There can surely be no doubt that if Elizabeth had really believed Ross was dead at war, that this is exactly what she would have said to him immediately. With more interest and a will to plead some innocence in the matter, Elizabeth would probably have made it known in no uncertain terms that she had honestly thought he was dead. 'I thought you were dead' along with the explanation for her believing this and some disbelief that he was standing in their presence proving that very much wrong, is the most likely natural reaction. She did not say all this. And so it is not quite convincing to believe she thought he was or was very likely dead. Her comment that she had just 'feared' him dead, has a much weaker conviction to it and based on what is touched on in the next paragraph, it is probable that her comment that followed; "What can you think of me?" was rooted in guilt that she never really believed this at all. Of course if there had been a firm and true belief that he was dead and she was hugely shocked to see him still alive, she probably would not have made such a comment implying guilt and wrong doing on her side. Instead she would have been eager to say things that supported that she too was the victim of terrible misinformation and misunderstanding.

The idea of misinformation and misunderstanding should lead us to wonder exactly why did Elizabeth fear or believe Ross was dead. When she told him that 'word came' of his death, where did this word come from? From who? When Ross later asked his servants Jud and Prudie if they had told people he was dead they denied this and Prudie answered that "T'was common belief.". So it would appear that this belief that he was dead was not based on any official word but accepted on the basis of local gossip. One must also wonder what efforts were made to establish the cogency of this rumour before readily accepting that it was indeed true. However, moving on to the next point, it would appear that the truth of the matter is that Elizabeth did not necessarily accept this as the truth at all.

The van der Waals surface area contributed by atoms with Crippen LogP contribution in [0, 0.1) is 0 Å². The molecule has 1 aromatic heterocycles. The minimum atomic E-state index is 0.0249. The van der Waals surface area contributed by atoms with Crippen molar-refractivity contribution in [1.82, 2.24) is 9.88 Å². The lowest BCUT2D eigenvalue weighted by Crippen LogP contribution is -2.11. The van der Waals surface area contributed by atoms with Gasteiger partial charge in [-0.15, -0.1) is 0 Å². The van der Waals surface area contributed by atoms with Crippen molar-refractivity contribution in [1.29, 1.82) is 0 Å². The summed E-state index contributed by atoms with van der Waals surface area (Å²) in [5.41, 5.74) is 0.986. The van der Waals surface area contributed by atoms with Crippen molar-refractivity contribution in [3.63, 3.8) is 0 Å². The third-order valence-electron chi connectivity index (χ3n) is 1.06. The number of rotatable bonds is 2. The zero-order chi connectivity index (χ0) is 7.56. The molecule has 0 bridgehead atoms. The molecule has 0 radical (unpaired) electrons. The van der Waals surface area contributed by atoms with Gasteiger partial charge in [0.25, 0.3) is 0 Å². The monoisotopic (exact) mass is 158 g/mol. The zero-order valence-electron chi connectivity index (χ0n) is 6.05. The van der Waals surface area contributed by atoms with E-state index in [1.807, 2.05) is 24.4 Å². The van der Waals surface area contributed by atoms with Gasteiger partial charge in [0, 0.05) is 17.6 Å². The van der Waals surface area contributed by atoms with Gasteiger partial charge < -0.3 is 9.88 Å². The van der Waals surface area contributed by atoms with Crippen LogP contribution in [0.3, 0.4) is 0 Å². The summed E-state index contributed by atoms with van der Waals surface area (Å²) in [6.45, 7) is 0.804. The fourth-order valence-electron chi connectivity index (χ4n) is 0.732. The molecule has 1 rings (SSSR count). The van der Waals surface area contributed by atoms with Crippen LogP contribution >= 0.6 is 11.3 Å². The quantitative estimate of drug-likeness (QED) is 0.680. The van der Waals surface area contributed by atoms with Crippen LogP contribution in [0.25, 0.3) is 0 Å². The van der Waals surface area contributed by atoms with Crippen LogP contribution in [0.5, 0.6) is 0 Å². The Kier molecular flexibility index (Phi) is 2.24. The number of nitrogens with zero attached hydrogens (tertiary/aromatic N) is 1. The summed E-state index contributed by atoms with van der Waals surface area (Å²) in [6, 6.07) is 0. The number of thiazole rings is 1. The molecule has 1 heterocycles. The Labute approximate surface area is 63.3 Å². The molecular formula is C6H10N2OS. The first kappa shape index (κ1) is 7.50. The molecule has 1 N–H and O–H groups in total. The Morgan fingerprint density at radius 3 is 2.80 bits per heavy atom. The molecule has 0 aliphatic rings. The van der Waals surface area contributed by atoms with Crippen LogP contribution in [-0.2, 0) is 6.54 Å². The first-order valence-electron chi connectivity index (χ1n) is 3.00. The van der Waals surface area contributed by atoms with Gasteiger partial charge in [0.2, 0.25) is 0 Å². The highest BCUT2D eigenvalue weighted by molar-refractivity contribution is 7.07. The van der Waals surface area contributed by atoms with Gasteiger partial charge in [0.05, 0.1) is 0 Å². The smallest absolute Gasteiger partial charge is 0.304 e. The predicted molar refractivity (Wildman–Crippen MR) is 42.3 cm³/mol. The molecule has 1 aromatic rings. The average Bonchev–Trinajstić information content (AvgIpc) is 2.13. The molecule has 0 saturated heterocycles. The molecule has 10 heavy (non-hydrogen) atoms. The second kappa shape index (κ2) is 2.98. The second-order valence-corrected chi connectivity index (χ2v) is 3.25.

"I never really believed you were dead."

If there is any continued confusion about whether Elizabeth knew Ross to be alive when deciding to marry Francis, then again in this third point she unequivocally clears this up herself when making a frank admission to Ross three books later in Warleggan. This is ten years later. Elizabeth tells Ross at the Trevanaunce's party "I never really believed you were dead." An explanation for the slight but key change of position from her is that fresh from Ross's return from war and therefore the betrayal of her promise, Elizabeth was probably more urgently pressed to swerve harsh accusations of disloyalty whilst the wound of her betrayal to Ross was still ripe and his disappointment and anger was liable to flare up right before her and leave her in a guilty uncomfortable confrontation with him. Ten years later with them both married with children, friends over that time and the betrayal so long ago and now seemingly water under the bridge, she surely would have felt more comfortable and relaxed to tell the truth in casual conversation without much fear that Ross would explode at her.